9.A.6 The ATP Exporter (ATP-E) Family
External nucleotides in eukaryotes are signalling molecules interacting with two families of purinergic receptors in animals, P2Y (G protein coupled) and P2X (TC #1.A.7). The former proteins (P2Y1 and P2Y2-like mitochondrial receptor in humans) regulate mitochondrial Ca2+ transport (Belous et al., 2006). ATP can be released by more than one mechanism (1) by exocytosis and (2) possibly by ATP channels regulated by tyrosine and Rho kinases. ATP release can be constitutive or mechanically induced, but it is not known which is mediated by vesicular fusion or by direct movement of ATP across the membrane.
In the ER and Golgi, ATP:ADP exchange processes have been characterized. The Mcd4 protein of Saccharomyces cerevisiae (Maneesri et al., 2005) has been implicated in ATP release from the cell cytoplasm into the Golgi and endoplasmic reticulum lumen as well as the extracellular medium (Zhong et al., 2003). Mcd4-mediated ATP release occurs through the membrane-trafficking pathway initiated by ATP uptake into the Golgi. Both the uptake and release proved to depend on the activity of the vacuolar ATPase.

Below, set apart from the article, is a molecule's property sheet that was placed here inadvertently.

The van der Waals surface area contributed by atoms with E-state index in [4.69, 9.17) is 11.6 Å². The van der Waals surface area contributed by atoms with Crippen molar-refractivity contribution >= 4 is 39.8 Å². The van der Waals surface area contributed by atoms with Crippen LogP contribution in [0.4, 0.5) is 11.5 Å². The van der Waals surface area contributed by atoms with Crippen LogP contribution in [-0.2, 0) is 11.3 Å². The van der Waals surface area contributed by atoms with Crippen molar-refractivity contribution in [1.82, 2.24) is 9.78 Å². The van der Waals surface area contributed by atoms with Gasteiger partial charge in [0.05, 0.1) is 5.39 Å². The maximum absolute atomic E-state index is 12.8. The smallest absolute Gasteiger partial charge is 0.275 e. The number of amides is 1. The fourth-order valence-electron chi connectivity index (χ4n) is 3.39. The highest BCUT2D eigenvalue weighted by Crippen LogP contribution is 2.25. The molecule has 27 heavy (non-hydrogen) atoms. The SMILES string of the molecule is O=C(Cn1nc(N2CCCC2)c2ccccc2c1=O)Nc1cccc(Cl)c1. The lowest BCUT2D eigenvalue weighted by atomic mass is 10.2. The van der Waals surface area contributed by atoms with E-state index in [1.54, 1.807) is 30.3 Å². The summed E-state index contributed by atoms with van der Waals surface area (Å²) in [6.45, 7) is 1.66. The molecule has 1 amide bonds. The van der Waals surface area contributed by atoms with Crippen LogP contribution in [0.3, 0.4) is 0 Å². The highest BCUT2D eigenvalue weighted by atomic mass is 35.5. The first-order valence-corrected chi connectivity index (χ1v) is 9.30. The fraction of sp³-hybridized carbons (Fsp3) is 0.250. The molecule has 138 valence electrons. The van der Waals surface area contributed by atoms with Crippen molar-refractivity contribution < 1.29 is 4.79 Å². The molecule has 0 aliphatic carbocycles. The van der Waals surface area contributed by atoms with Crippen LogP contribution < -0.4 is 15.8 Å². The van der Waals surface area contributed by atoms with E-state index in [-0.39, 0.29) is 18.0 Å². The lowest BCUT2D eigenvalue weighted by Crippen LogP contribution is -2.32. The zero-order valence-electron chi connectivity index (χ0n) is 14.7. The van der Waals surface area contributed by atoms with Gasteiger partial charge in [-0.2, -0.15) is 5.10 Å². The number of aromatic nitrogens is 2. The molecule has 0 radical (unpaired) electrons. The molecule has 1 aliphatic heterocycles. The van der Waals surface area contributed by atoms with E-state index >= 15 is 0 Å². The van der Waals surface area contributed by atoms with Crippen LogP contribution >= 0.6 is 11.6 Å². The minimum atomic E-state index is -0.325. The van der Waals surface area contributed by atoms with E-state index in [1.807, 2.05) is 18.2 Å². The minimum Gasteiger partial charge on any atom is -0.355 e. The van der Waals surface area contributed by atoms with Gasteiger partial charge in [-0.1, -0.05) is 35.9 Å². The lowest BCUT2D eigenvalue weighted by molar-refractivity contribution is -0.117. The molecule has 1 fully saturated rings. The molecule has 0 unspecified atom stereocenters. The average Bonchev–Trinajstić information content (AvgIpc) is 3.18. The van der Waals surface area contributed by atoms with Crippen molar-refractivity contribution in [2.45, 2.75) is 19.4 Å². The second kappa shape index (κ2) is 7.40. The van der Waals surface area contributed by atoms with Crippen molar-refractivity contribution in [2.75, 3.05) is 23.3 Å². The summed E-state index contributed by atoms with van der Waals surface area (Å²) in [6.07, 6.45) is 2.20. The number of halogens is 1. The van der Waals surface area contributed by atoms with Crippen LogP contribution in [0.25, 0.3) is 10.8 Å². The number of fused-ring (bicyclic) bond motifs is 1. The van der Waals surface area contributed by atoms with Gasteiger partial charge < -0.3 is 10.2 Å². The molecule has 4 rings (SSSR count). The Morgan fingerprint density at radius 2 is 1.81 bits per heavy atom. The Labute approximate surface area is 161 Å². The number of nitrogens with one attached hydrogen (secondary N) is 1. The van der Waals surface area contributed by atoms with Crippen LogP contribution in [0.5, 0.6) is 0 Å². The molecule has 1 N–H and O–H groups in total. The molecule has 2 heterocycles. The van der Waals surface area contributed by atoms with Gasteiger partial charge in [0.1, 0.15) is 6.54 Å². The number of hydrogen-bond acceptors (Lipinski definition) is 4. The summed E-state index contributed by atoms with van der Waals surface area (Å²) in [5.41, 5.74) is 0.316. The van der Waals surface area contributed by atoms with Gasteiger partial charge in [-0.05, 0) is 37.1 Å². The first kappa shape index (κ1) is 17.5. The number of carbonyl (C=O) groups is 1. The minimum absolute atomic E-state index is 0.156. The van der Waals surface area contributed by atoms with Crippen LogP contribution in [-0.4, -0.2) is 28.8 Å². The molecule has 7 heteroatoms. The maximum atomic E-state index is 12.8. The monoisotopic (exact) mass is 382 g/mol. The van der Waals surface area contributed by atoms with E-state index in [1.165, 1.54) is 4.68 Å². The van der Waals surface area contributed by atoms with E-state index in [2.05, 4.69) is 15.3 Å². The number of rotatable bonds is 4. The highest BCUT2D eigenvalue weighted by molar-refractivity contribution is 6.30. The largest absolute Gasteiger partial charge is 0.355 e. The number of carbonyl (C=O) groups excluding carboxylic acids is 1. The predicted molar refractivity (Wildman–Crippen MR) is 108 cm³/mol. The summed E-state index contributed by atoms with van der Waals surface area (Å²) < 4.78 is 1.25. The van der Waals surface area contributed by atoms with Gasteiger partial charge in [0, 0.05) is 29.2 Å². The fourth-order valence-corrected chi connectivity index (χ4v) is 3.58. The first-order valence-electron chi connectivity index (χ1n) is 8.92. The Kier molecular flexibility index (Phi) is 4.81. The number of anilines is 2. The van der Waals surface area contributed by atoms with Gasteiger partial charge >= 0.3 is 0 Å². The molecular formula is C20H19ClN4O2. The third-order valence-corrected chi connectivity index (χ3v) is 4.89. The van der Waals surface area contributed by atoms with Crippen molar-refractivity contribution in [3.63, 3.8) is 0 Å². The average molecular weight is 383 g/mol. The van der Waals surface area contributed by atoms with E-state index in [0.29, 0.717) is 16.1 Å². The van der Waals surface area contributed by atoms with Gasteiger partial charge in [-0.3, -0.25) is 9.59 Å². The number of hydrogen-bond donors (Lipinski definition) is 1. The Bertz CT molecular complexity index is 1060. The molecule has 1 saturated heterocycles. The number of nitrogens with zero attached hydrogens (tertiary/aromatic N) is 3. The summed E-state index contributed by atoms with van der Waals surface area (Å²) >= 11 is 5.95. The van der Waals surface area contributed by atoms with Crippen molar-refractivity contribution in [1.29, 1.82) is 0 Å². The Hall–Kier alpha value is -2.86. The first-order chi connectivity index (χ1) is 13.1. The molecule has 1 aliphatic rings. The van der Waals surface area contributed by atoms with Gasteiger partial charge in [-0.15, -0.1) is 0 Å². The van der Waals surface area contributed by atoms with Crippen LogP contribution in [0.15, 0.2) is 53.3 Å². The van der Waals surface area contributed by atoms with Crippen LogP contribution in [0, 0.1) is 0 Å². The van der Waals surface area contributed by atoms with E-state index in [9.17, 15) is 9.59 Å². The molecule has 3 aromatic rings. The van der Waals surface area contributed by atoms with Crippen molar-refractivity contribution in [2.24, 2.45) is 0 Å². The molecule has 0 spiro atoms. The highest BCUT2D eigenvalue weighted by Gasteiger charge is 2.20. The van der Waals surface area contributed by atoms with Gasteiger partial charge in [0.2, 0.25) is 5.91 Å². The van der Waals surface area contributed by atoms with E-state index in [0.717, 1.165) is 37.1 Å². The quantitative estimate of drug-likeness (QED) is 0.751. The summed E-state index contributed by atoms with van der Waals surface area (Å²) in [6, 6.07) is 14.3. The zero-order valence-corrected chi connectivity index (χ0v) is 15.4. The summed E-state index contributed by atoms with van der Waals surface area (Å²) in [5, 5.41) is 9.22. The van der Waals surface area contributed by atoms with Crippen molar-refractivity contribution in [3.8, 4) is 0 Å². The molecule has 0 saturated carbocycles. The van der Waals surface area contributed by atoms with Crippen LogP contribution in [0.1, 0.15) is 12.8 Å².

Homologues of Mcd4 are found in animals, fungi and plants, and possibly just one full length homologue is found in each organism, including those with fully sequenced genomes. The proteins have an N-terminal TMS, a hydrophilic domain of about 450 residues, and a second transmembrane domain. Mcd4 is required for GPI anchor synthesis. In animals, the homologues are called phosphatidyl inositol glycans, class N. They are usually between 800 and 920 residues in length.
The proposed transport reaction catalyzed by Mcd4 is:
ATP (in) → ATP (out)